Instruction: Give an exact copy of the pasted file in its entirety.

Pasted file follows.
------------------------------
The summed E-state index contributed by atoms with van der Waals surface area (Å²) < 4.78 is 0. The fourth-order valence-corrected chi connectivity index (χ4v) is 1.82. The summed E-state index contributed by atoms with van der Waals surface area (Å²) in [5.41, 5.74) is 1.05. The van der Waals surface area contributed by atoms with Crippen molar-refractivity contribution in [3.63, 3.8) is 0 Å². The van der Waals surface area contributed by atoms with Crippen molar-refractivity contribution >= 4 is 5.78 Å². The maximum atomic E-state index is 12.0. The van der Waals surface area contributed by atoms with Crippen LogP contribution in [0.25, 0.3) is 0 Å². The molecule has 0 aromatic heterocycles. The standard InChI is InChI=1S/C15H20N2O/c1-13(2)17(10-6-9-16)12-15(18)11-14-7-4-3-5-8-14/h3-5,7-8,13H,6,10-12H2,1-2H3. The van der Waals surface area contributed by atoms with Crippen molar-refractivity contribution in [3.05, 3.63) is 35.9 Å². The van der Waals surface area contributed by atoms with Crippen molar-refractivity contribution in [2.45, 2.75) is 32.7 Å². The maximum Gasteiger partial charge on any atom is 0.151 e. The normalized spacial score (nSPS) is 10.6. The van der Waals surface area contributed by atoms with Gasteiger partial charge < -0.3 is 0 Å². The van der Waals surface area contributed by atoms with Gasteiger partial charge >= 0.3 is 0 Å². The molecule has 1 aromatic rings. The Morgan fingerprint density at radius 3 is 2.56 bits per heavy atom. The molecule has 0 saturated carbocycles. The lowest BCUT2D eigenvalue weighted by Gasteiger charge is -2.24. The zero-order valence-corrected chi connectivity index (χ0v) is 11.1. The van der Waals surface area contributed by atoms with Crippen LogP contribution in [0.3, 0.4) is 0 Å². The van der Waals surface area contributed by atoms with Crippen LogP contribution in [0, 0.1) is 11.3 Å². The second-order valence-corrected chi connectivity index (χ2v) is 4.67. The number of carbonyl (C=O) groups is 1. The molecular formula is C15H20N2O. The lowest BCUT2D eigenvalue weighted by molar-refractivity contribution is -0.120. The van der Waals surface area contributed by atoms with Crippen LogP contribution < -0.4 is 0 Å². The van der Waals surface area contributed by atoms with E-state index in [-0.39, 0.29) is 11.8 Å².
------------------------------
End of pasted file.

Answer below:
The summed E-state index contributed by atoms with van der Waals surface area (Å²) < 4.78 is 0. The fourth-order valence-corrected chi connectivity index (χ4v) is 1.82. The summed E-state index contributed by atoms with van der Waals surface area (Å²) in [5.41, 5.74) is 1.05. The van der Waals surface area contributed by atoms with Crippen molar-refractivity contribution in [3.63, 3.8) is 0 Å². The van der Waals surface area contributed by atoms with Crippen molar-refractivity contribution >= 4 is 5.78 Å². The maximum atomic E-state index is 12.0. The van der Waals surface area contributed by atoms with Crippen LogP contribution in [0.25, 0.3) is 0 Å². The molecule has 0 aromatic heterocycles. The standard InChI is InChI=1S/C15H20N2O/c1-13(2)17(10-6-9-16)12-15(18)11-14-7-4-3-5-8-14/h3-5,7-8,13H,6,10-12H2,1-2H3. The van der Waals surface area contributed by atoms with Crippen molar-refractivity contribution in [3.05, 3.63) is 35.9 Å². The van der Waals surface area contributed by atoms with Crippen molar-refractivity contribution in [2.45, 2.75) is 32.7 Å². The maximum Gasteiger partial charge on any atom is 0.151 e. The normalized spacial score (nSPS) is 10.6. The van der Waals surface area contributed by atoms with Gasteiger partial charge < -0.3 is 0 Å². The van der Waals surface area contributed by atoms with Gasteiger partial charge >= 0.3 is 0 Å². The molecule has 1 aromatic rings. The Morgan fingerprint density at radius 3 is 2.56 bits per heavy atom. The molecule has 0 saturated carbocycles. The lowest BCUT2D eigenvalue weighted by Gasteiger charge is -2.24. The zero-order valence-corrected chi connectivity index (χ0v) is 11.1. The van der Waals surface area contributed by atoms with Crippen LogP contribution in [0.3, 0.4) is 0 Å². The van der Waals surface area contributed by atoms with Crippen LogP contribution in [0, 0.1) is 11.3 Å². The second-order valence-corrected chi connectivity index (χ2v) is 4.67. The number of carbonyl (C=O) groups is 1. The molecular formula is C15H20N2O. The lowest BCUT2D eigenvalue weighted by molar-refractivity contribution is -0.120. The van der Waals surface area contributed by atoms with Crippen LogP contribution < -0.4 is 0 Å². The van der Waals surface area contributed by atoms with E-state index in [-0.39, 0.29) is 11.8 Å².